If you’re looking to save money with your everyday spending, adopting a few simple frugal living hacks could save you some serious money in the long haul.
Frugal living, or ‘the frugal lifestyle’ as it’s sometimes called, is often misunderstood as someone being cheap, poor, or outright stingy.
The truth is, being frugal means being smart with your money.
The smarter you are with your hard-earned money, the more you can spend on the valuable things in life such as family, health, travel, retirement, and more.
Before we dive into all things frugal, making a budget goes hand in hand with frugal living. To create a budget, click to get step-by-step instructions, plus a free budget template.
And while you’re at it, have you taken advantage of the money saving bundle below? It’s freeeee.
What Does Frugal Living Mean?
According to the official (aka Wikipedia) definition, frugality (frugal living) is the “quality of being frugal, sparing, thrifty, prudent or economical in the consumption of consumable resources such as food, time or money, and avoiding waste, lavishness or extravagance.”
Essentially, being frugal means smarter money management. Just because someone chooses to be frugal doesn’t mean they have to avoid expensive things, rather, they spend their money thoughtfully and cautiously.
Frugal also doesn’t mean bargain shopping.
While you might choose to bargain shop as part of your frugal lifestyle, there is no hard and fast rule that all frugal people must shop at garage sales and secondhand shops (even though those are valuable ways to save money).
A great way to understand the meaning of being frugal is to first understand your spending habits. Frugal people often know where every single dollar goes so that they can recognize when spending becomes unnecessary or too expensive.
Common Myths About Living Frugally
There seems to be a lot of misunderstanding surrounding the term ‘frugal’. Here are a few common misconceptions about frugal living.
Frugal Living = Cheap
I’ve heard it said that only cheap and stingy people are frugal. I have personally been called stingy and prude with my money, but I have no credit card debt, no student loan bills, there is plenty of food in my fridge, and my husband and I take frequent vacations.
I wouldn’t consider myself cheap or stingy because the truth is, I spend money all the time. But, I am frugal because I know where every dollar goes and I spend my money wisely.
People have no choice to be frugal because they are poor
Nowhere does it say that poor people are frugal. In fact, that’s a terrible way to view money.
Excessively spending money to prove you’re not poor will never make you rich. Rather, being frugal with your money and spending wisely just might make you richer than you’d expect.
Frugal people always coupon clip
I’ve never clipped a coupon and my friends say I’m the most frugal person they know. While I would never pass up a good deal (if I’m already looking to make a purchase), there is no need to obsess over 15% off coupons to be considered frugal.
Sometimes, coupons will actually make you spend money when you weren’t planning too.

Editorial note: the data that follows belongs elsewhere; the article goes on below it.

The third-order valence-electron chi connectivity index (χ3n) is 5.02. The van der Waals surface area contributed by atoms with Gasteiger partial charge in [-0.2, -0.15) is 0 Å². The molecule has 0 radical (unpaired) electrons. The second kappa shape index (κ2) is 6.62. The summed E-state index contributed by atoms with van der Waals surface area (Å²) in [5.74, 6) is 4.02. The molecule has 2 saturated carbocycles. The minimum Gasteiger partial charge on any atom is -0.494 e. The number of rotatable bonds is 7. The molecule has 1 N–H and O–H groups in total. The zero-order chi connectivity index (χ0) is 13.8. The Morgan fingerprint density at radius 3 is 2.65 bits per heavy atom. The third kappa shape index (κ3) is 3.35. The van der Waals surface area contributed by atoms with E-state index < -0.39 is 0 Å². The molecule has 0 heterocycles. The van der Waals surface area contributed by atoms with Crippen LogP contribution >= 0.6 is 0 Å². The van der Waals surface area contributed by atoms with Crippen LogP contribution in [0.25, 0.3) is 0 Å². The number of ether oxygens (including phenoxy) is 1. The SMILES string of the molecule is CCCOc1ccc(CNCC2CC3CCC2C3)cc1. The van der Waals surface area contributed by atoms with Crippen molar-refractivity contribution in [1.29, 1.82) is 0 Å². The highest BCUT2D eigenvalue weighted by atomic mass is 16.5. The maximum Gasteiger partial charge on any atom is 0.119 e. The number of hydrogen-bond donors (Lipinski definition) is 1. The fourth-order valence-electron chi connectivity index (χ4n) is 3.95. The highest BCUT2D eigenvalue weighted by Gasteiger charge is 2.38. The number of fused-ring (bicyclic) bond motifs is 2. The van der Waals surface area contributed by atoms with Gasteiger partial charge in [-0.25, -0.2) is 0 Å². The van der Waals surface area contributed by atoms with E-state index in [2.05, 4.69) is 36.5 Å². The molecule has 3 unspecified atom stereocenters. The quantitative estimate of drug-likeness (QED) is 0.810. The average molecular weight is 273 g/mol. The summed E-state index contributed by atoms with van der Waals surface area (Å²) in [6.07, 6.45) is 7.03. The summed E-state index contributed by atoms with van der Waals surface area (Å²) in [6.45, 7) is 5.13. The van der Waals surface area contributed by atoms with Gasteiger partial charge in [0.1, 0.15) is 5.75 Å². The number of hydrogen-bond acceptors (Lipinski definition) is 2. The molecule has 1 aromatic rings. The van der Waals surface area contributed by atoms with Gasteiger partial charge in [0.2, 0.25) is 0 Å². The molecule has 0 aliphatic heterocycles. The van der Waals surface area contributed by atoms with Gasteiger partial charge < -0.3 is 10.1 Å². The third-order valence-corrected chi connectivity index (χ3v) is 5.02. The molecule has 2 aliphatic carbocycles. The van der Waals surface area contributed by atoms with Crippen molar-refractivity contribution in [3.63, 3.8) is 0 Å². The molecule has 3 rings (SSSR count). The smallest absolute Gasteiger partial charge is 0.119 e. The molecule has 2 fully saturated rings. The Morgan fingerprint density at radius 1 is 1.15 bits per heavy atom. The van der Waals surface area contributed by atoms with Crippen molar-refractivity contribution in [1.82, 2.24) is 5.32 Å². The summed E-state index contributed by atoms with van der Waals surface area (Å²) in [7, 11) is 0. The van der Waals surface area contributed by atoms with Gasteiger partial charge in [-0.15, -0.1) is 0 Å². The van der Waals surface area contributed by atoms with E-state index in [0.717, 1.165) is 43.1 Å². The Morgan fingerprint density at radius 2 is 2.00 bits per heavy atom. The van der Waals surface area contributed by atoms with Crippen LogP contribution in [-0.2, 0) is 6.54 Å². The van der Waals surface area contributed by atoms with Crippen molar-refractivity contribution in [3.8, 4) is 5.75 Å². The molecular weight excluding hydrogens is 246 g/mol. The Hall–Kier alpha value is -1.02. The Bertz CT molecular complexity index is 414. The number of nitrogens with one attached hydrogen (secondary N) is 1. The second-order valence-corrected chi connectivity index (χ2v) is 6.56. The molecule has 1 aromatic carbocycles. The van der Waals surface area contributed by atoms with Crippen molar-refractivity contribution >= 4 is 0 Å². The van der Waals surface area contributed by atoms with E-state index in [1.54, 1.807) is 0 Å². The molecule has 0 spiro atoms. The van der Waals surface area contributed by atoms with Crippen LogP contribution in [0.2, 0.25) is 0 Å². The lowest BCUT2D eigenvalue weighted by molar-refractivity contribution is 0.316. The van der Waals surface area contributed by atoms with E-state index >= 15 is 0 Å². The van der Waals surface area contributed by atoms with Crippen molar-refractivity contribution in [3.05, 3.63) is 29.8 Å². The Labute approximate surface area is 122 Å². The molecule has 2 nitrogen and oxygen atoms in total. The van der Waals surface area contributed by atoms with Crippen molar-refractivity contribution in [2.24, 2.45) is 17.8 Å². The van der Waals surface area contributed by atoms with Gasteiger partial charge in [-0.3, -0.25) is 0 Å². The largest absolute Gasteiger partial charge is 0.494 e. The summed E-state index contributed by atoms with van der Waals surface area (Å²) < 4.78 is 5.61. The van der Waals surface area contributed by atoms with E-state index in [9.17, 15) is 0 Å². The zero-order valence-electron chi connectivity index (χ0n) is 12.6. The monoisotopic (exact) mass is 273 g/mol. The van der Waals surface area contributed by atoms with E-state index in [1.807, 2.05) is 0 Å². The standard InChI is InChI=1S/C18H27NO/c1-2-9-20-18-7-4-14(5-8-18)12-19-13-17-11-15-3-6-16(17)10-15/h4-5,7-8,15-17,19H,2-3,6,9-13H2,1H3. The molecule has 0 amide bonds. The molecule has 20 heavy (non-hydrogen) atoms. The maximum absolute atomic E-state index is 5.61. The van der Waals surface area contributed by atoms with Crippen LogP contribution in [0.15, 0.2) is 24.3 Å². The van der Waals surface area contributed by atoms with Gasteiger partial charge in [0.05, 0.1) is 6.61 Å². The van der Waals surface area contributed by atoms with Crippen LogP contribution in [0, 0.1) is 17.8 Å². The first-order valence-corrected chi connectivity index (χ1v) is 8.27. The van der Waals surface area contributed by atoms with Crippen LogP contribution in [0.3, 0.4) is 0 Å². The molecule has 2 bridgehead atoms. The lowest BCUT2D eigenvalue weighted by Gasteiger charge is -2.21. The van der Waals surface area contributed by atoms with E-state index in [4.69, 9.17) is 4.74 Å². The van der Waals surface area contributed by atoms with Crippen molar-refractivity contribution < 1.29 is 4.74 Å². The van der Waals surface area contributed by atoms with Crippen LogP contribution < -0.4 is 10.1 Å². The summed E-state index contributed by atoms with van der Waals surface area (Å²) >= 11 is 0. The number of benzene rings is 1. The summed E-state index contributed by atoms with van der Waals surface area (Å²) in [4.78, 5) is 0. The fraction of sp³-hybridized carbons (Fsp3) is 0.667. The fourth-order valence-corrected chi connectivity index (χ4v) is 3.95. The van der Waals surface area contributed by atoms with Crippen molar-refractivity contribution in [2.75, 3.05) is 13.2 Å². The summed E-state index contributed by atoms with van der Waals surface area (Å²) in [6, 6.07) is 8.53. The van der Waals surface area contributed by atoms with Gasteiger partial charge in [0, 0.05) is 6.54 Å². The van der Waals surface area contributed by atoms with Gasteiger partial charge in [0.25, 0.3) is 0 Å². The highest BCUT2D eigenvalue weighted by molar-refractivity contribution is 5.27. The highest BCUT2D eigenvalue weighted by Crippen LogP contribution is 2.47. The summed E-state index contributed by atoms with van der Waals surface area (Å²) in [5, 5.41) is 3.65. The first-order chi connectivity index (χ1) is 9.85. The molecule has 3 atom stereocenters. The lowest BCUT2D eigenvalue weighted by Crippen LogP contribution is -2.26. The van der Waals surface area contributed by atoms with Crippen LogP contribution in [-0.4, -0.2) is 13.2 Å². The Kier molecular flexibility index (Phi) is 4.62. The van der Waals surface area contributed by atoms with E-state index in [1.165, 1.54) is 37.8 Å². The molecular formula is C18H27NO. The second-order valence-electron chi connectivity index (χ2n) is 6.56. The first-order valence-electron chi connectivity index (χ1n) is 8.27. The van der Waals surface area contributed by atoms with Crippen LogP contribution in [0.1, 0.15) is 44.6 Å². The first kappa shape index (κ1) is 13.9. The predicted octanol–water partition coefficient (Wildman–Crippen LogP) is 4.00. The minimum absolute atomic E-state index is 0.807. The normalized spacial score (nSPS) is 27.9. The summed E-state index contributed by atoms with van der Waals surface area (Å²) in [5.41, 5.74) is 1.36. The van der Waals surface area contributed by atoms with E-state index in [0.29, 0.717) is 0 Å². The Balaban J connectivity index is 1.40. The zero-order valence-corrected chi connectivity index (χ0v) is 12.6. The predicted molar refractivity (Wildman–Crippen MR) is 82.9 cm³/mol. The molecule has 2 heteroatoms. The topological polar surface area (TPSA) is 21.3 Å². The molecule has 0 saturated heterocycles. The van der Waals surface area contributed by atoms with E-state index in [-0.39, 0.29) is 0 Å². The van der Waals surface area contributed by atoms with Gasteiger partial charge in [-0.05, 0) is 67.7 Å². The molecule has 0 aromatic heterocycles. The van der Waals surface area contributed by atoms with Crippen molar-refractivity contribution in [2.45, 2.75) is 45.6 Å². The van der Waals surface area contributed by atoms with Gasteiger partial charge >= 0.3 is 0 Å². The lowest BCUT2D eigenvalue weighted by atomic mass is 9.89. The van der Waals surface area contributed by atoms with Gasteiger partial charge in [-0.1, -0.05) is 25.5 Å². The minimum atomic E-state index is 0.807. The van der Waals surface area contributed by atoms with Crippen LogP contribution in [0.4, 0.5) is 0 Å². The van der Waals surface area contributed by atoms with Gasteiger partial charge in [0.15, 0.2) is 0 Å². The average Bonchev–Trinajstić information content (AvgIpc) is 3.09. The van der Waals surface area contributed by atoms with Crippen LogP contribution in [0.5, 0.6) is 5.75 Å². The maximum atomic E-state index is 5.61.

It might be best to just throw away some of those coupons you find in the mail unless you already intended to purchase the item before receiving the coupon.
Frugal people have terrible fashion
I’ll go on record and say that frugal people often have better fashion than people who spend money on fast trends. Why is that?
Frugal fashionista’s like to browse second-hand stores and sales to pick clothes that help then create a unique identity. Many times, they can put together an entire fashionable outfit with less money than if they bought only one item at the mall.
Is frugal living worth it?
Yes. Frugal living is absolutely worth it. While everyone’s financial story is different, most people can benefit from spending their money smarter.
When I was paying off my 30k student loan bill, I monitored every single dollar I spent to make sure I would be able to pay off my loans in only 2 years. During those two years I was teased and called all sorts of names (cheap, stingy, stuck-up, prude).
Did it hurt my feelings? Somethings. Did I care? Not really.
I knew that even though I had a low paying job, if I managed my money right, I could be debt free 8 years sooner than the banks anticipated.
In two years I was entirely debt free and it’s all because I adopted the frugal lifestyle. For me, it was 100% worth it.
The question is, how can your life change for the better if you adopt the frugal lifestyle? What debt can you pay off or what trips can you take? I’m sure there is something!
How to Start: 19 Frugal Living Tips
Here are my top frugal living tips to get you started. Feel free to pick a few from this list or to give them all a try. The great part of a frugal lifestyle is that you can customize it however you want.
1. Think before spending money
You don’t have to think long and hard about each purchase, but ask yourself, “Do I really need to spend my money on this?” If you have some hesitation, put the item back with the intention of purchasing it on a different day. If you never go back to get the item, you successfully saved some money.
Another place to think before spending is at a restaurant. Do you really need an appetizer, alcoholic drinks, an entree, and a desert? Probably not. Instead, cut out the apps and drinks and save yourself $20+.
2. Buy used (and sell your stuff)
There are things you should definitely buy brand new (a mattress is the first thing to come to mind), and there are plenty of items to buy used such as housing (apartments, renting, pre-owned homes), textbooks (Amazon or eBay), Kid’s clothes (they grow so dang fast), and kitchen applicants ($2 muffin tins, yes please!).
And then, there is tech. We all have tech somewhere in our ‘junk drawer’. Sell that and make some money back. I used Decluttr to sell back my old tech because I hate having the last 3 iPhones just chillin’ in my drawers.
3. Ditch single-use plastic water bottles